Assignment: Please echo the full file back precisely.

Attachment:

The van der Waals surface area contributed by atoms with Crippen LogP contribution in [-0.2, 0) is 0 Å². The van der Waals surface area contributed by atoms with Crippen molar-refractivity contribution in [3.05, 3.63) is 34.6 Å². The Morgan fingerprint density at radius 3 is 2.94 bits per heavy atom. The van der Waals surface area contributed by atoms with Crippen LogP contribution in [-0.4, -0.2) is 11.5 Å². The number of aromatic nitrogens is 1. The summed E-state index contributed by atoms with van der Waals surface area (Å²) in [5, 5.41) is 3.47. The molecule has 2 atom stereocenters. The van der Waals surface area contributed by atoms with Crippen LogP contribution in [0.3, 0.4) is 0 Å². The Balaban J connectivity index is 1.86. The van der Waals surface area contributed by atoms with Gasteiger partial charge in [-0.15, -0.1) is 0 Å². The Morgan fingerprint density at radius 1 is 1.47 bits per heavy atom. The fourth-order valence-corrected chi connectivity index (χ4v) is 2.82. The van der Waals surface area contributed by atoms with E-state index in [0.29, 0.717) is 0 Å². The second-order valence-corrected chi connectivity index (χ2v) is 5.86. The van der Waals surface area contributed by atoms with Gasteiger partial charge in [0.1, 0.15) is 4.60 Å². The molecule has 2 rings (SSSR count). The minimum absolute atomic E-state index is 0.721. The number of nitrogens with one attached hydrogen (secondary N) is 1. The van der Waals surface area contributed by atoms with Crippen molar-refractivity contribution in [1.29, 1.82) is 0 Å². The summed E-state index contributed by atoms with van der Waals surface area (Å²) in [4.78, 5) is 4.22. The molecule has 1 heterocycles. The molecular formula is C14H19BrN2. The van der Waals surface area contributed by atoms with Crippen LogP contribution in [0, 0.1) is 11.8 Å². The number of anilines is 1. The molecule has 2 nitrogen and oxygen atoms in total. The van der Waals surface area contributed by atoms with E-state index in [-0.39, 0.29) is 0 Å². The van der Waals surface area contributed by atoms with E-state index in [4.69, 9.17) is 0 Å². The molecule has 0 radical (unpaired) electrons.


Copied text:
The van der Waals surface area contributed by atoms with Crippen LogP contribution in [-0.2, 0) is 0 Å². The van der Waals surface area contributed by atoms with Crippen molar-refractivity contribution in [3.05, 3.63) is 34.6 Å². The Morgan fingerprint density at radius 3 is 2.94 bits per heavy atom. The van der Waals surface area contributed by atoms with Crippen LogP contribution in [-0.4, -0.2) is 11.5 Å². The number of aromatic nitrogens is 1. The summed E-state index contributed by atoms with van der Waals surface area (Å²) in [5, 5.41) is 3.47. The molecule has 2 atom stereocenters. The van der Waals surface area contributed by atoms with Crippen LogP contribution in [0.3, 0.4) is 0 Å². The Balaban J connectivity index is 1.86. The van der Waals surface area contributed by atoms with Gasteiger partial charge in [-0.15, -0.1) is 0 Å². The Morgan fingerprint density at radius 1 is 1.47 bits per heavy atom. The fourth-order valence-corrected chi connectivity index (χ4v) is 2.82. The van der Waals surface area contributed by atoms with E-state index in [0.29, 0.717) is 0 Å². The second-order valence-corrected chi connectivity index (χ2v) is 5.86. The van der Waals surface area contributed by atoms with Gasteiger partial charge in [0.1, 0.15) is 4.60 Å². The molecule has 2 rings (SSSR count). The minimum absolute atomic E-state index is 0.721. The number of nitrogens with one attached hydrogen (secondary N) is 1. The van der Waals surface area contributed by atoms with Crippen molar-refractivity contribution in [1.29, 1.82) is 0 Å². The summed E-state index contributed by atoms with van der Waals surface area (Å²) in [4.78, 5) is 4.22. The molecule has 1 heterocycles. The molecular formula is C14H19BrN2. The van der Waals surface area contributed by atoms with Crippen LogP contribution in [0, 0.1) is 11.8 Å². The number of anilines is 1. The molecule has 2 nitrogen and oxygen atoms in total. The van der Waals surface area contributed by atoms with E-state index in [-0.39, 0.29) is 0 Å². The van der Waals surface area contributed by atoms with E-state index in [4.69, 9.17) is 0 Å². The molecule has 0 radical (unpaired) electrons.